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This article in CS

  1. Vol. 34 No. 6, p. 1487-1489
    Received: Oct 26, 1993

    * Corresponding author(s): jsrice@clemson.edu
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Alteration of Phenotypic Variances by the Endophyte of Tall Fescue

  1. J. S. Rice ,
  2. N. H. Ferguson,
  3. B. W. Pinkerton and
  4. W. C. Stringer
  1. Dep. of Agronomy and Soils, Clemson Univ., Box 340359, Clemson, SC 29634-0359



Widespread infection of tall fescue (Festuca arundinacea Schreber) by the endophytic fungus (Acremonium coenophudum Morgan-Jones and Gams) is responsible for poor performance of grazing animals. Because infection results in changes in phenotypic means for numerous traits, changes in phenotypic variances could also be a result of infection. Phenotypic variances for forage and seed production were investigated in studies of polycross families from endophyte-infected (El) and endophyte-free (EF) clones of 20 tall fescue genotypes. No significant phenotypic variance for forage production was detected among El families during the study. In 1989, phenotypic variances for EF were greater than El for both harvests, suggesting that the endophyte can mask plant genotypic variance. Significant phenotypic variances were observed for all seed production traits in both El and EF. Phenotypic variances for total seed weight and seed numbers in 1990 were greater for El than for EF. Estimates of genetic variance for these traits were not greater than twice the standard error in the EF state but were greater than twice the standard error in the El state. The resulting heritability estimates reflected this difference. Endophyte presence could result in overestimates of plant genotypic variance for these traits. Breeding strategies should consider presence or absence of endophyte and the possible effects on variances.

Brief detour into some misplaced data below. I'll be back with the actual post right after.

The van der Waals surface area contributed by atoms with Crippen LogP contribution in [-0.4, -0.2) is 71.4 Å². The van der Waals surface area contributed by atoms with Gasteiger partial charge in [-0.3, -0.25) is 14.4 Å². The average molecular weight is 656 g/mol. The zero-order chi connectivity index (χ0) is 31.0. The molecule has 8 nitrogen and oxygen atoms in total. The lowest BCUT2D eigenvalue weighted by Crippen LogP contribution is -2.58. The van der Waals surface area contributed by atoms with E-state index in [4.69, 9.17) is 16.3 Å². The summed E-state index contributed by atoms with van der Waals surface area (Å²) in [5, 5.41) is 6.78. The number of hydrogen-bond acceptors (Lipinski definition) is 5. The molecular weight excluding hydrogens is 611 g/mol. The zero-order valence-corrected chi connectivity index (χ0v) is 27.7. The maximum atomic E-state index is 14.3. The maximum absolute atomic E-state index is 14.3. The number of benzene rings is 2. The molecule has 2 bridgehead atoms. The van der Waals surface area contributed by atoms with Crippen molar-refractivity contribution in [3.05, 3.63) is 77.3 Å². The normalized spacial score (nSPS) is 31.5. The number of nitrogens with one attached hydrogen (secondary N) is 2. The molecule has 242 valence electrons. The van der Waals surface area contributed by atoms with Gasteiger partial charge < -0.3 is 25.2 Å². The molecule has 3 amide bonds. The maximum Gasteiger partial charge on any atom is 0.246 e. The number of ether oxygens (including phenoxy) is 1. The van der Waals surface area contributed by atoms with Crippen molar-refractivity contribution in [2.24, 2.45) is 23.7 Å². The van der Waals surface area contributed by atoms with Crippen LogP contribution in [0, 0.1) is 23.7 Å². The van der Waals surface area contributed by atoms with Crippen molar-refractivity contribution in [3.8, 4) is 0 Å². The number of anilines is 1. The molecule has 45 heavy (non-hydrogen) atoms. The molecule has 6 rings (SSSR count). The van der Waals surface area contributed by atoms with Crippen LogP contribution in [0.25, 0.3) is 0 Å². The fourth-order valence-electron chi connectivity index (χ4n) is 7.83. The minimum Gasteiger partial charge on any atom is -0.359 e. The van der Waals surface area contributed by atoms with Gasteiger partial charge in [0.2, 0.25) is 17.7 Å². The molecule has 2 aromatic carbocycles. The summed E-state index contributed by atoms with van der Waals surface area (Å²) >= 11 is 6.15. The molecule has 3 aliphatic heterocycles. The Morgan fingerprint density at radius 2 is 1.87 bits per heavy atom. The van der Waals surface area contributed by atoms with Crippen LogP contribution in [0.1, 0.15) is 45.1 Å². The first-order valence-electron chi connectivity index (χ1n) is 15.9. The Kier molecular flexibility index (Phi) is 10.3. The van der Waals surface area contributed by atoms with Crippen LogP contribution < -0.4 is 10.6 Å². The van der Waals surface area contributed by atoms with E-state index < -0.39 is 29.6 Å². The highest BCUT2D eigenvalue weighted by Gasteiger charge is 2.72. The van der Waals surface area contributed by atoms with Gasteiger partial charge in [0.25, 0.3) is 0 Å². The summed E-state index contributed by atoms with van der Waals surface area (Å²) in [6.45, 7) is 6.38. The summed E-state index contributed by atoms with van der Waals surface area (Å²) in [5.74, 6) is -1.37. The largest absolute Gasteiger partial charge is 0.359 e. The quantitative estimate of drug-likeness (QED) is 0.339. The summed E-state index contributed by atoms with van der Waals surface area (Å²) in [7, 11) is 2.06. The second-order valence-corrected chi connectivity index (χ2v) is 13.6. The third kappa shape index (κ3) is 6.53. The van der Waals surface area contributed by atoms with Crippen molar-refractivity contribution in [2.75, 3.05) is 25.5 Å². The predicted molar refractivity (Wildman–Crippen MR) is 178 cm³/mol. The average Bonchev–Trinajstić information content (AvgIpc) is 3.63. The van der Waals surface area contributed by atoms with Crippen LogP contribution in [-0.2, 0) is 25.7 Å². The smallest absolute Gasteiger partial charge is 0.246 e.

Technical Contribution no. 3486 of the S.C. Agric. Exp. Stn., Clemson Univ.

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